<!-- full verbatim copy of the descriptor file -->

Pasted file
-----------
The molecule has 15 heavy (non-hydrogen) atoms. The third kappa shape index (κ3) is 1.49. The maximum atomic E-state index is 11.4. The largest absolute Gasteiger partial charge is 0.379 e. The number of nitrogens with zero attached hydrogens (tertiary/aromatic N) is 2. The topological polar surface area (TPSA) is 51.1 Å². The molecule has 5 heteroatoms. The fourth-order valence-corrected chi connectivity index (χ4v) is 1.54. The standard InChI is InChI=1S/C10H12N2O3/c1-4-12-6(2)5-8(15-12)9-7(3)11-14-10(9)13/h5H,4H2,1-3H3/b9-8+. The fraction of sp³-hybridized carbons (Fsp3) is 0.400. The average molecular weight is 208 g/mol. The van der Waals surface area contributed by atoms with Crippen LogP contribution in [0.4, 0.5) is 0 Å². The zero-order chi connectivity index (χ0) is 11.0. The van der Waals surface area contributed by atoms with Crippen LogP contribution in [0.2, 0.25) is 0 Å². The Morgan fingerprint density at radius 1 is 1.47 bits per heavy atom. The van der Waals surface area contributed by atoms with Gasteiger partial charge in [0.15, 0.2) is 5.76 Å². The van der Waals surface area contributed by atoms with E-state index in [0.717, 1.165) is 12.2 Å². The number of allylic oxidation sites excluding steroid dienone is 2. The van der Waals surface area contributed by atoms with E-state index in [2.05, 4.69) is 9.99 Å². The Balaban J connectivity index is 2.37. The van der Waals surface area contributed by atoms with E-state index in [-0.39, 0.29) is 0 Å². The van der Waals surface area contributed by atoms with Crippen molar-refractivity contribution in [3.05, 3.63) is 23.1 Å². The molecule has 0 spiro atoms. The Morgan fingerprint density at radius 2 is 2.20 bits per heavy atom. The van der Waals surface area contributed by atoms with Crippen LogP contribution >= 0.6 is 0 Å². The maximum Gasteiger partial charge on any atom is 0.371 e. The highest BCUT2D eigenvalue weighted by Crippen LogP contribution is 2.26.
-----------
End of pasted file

The molecule has 15 heavy (non-hydrogen) atoms. The third kappa shape index (κ3) is 1.49. The maximum atomic E-state index is 11.4. The largest absolute Gasteiger partial charge is 0.379 e. The number of nitrogens with zero attached hydrogens (tertiary/aromatic N) is 2. The topological polar surface area (TPSA) is 51.1 Å². The molecule has 5 heteroatoms. The fourth-order valence-corrected chi connectivity index (χ4v) is 1.54. The standard InChI is InChI=1S/C10H12N2O3/c1-4-12-6(2)5-8(15-12)9-7(3)11-14-10(9)13/h5H,4H2,1-3H3/b9-8+. The fraction of sp³-hybridized carbons (Fsp3) is 0.400. The average molecular weight is 208 g/mol. The van der Waals surface area contributed by atoms with Crippen LogP contribution in [0.4, 0.5) is 0 Å². The zero-order chi connectivity index (χ0) is 11.0. The van der Waals surface area contributed by atoms with Crippen LogP contribution in [0.2, 0.25) is 0 Å². The Morgan fingerprint density at radius 1 is 1.47 bits per heavy atom. The van der Waals surface area contributed by atoms with Gasteiger partial charge in [0.15, 0.2) is 5.76 Å². The van der Waals surface area contributed by atoms with E-state index in [0.717, 1.165) is 12.2 Å². The number of allylic oxidation sites excluding steroid dienone is 2. The van der Waals surface area contributed by atoms with E-state index in [2.05, 4.69) is 9.99 Å². The Balaban J connectivity index is 2.37. The van der Waals surface area contributed by atoms with E-state index in [-0.39, 0.29) is 0 Å². The van der Waals surface area contributed by atoms with Crippen molar-refractivity contribution in [3.05, 3.63) is 23.1 Å². The molecule has 0 spiro atoms. The Morgan fingerprint density at radius 2 is 2.20 bits per heavy atom. The van der Waals surface area contributed by atoms with Crippen LogP contribution >= 0.6 is 0 Å². The maximum Gasteiger partial charge on any atom is 0.371 e. The highest BCUT2D eigenvalue weighted by Crippen LogP contribution is 2.26.